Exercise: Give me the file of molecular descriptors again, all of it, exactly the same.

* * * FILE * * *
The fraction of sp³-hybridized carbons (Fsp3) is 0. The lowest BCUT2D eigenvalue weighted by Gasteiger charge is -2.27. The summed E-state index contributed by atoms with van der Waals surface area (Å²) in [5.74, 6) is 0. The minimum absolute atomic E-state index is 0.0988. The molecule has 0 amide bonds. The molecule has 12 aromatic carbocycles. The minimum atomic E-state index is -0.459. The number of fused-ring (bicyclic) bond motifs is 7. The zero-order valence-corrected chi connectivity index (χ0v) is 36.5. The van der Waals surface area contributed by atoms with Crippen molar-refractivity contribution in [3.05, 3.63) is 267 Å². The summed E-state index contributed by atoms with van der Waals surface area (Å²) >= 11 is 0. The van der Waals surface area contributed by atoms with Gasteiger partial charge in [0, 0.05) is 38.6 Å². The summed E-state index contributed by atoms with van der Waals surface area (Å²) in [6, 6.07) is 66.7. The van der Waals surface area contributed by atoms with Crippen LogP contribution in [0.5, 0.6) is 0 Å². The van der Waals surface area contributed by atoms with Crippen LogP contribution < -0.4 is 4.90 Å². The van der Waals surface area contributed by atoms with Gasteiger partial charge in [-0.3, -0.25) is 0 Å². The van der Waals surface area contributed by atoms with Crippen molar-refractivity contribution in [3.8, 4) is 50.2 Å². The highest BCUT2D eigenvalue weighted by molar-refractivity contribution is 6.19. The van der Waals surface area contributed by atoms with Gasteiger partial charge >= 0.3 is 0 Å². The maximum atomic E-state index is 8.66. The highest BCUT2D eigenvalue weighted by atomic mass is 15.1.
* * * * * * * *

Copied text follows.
The fraction of sp³-hybridized carbons (Fsp3) is 0. The lowest BCUT2D eigenvalue weighted by Gasteiger charge is -2.27. The summed E-state index contributed by atoms with van der Waals surface area (Å²) in [5.74, 6) is 0. The minimum absolute atomic E-state index is 0.0988. The molecule has 0 amide bonds. The molecule has 12 aromatic carbocycles. The minimum atomic E-state index is -0.459. The number of fused-ring (bicyclic) bond motifs is 7. The zero-order valence-corrected chi connectivity index (χ0v) is 36.5. The van der Waals surface area contributed by atoms with Crippen molar-refractivity contribution in [3.05, 3.63) is 267 Å². The summed E-state index contributed by atoms with van der Waals surface area (Å²) >= 11 is 0. The van der Waals surface area contributed by atoms with Gasteiger partial charge in [0, 0.05) is 38.6 Å². The summed E-state index contributed by atoms with van der Waals surface area (Å²) in [6, 6.07) is 66.7. The van der Waals surface area contributed by atoms with Crippen LogP contribution in [0.5, 0.6) is 0 Å². The van der Waals surface area contributed by atoms with Crippen LogP contribution < -0.4 is 4.90 Å². The van der Waals surface area contributed by atoms with Gasteiger partial charge in [-0.3, -0.25) is 0 Å². The van der Waals surface area contributed by atoms with Crippen molar-refractivity contribution in [3.8, 4) is 50.2 Å². The highest BCUT2D eigenvalue weighted by molar-refractivity contribution is 6.19. The van der Waals surface area contributed by atoms with Gasteiger partial charge >= 0.3 is 0 Å². The maximum atomic E-state index is 8.66. The highest BCUT2D eigenvalue weighted by atomic mass is 15.1.